The Creation of Man
Author: Pastor Paul A. Bartz
Genesis 1 gives us an overview of the creation of everything, including man. But man is of such importance in the creation (a point which evolutionists deny), that God uses most of Chapter 2 to focus in on additional details on the creation of the humankind. We can learn a lot about who and what man is from these details. Before going any further with the study read Genesis 2:7-25 to get an overview of our topic.
1. Verse 7 tells us that God formed man of the dust of the ground. We can say that man is quite literally hand-made by God. This tells us about the nature of God’s dealing with us and is in exact contradiction to evolution.
Theistic evolutionists say that God made us, but that He used “natural processes” to do so. This passage clearly says that God personally and individually made the first man (and woman too, as we shall see), by hand.
Scripture’s big message about God is that He still personally works in individual lives through the Gospel – not through “natural processes.”
2. Note that man was not complete when his physical form was completed. He was not a living being until God breathed into him the breath of life. While Scripture talks about the breath of life being in all living creatures, many passages discuss how different man’s very nature is from the other creatures.
The difference is especially expressed by Scripture in the position, responsibility, and moral place man has in God’s creation. These items, too, belong in our catalog of knowledge about man.
3. In verses 8 and 9 we have some startling information about the place which God gave man as a home. We call it startling because we see here some things which we might not normally think that God cares about. God, we are told, planted a Garden for man to live in. The fact that He is described as “planting” rather than simply creating it out of nothing is important.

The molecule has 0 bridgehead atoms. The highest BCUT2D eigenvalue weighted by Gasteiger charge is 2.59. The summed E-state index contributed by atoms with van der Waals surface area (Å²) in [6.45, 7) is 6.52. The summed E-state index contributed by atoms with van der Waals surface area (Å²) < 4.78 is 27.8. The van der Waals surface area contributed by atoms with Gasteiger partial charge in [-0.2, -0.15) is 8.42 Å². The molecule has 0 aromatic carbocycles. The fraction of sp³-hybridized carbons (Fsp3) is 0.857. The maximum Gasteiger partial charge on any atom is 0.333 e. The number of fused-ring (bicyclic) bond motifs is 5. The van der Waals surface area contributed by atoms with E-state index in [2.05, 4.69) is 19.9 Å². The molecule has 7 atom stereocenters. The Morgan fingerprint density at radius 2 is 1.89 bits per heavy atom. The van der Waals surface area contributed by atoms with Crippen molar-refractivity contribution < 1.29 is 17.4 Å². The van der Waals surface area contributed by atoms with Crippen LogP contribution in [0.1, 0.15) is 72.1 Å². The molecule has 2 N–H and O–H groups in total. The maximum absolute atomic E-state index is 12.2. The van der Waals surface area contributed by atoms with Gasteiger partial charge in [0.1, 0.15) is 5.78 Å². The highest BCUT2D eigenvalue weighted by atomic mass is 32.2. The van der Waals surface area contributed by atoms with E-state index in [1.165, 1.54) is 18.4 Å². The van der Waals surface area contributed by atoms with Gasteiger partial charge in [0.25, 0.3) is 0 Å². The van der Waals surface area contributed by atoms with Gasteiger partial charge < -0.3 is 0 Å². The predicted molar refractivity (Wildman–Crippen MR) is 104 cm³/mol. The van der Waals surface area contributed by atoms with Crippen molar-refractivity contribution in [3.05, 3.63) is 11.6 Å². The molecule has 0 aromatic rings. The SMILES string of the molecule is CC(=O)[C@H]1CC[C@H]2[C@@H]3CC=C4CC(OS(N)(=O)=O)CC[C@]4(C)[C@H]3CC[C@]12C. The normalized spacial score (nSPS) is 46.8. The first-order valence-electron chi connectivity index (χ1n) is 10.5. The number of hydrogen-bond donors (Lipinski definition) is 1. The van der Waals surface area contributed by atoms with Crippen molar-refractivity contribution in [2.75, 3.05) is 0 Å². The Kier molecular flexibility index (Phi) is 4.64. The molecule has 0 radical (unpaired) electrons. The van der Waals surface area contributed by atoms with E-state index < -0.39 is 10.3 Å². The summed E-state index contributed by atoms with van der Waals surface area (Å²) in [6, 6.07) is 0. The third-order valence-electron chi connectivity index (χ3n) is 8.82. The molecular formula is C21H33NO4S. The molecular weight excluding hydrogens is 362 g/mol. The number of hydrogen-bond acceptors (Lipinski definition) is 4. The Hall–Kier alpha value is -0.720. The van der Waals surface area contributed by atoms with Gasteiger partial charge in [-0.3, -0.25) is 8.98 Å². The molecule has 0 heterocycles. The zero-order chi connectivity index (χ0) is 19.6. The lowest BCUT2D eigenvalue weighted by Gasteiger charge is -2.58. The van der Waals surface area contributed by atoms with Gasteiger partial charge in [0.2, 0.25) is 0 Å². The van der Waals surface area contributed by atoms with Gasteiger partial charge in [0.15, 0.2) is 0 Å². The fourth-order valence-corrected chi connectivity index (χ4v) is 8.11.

Although God could have given His personal care to it no matter how He made this garden, the fact that the text states that He planted it stresses the fact that God took personal concern to make every aspect of the Garden pleasing and pleasant for the crown of His creation.
Verse 9 stresses this again by pointing out that God provided every tree that is pleasing to the sight. God cares about beauty! And He has made man to appreciate beauty too. Such things are not to be thought of as luxuries which are unnecessary, but as part of the essence of both man and God. The same goes for good food as far as man is concerned.
4. The presence of the Tree of Life figures in especially after the Fall into sin. Whether man had to eat from it periodically to maintain physical immortality, or whether one eating was good forever, as some have speculated, is not answered by Scripture. Perhaps the most helpful comment on the Tree of Life which we have seen relates this tree to the Son of God Himself.
5. The Tree of the Knowledge of Good and Evil brings us to some important knowledge about man. As we find out later, after the Fall into sin, man was not only holy and perfect morally and physically, he was also completely innocent of good and evil. Man before the fall has been described as being ignorant of evil, capable of evil, but only desiring God’s will.
This situation of innocence reminds us that there are objective standards of good and evil. Morality and immorality do not depend on man’s understanding or definition of them – they are objectively real and outside of man.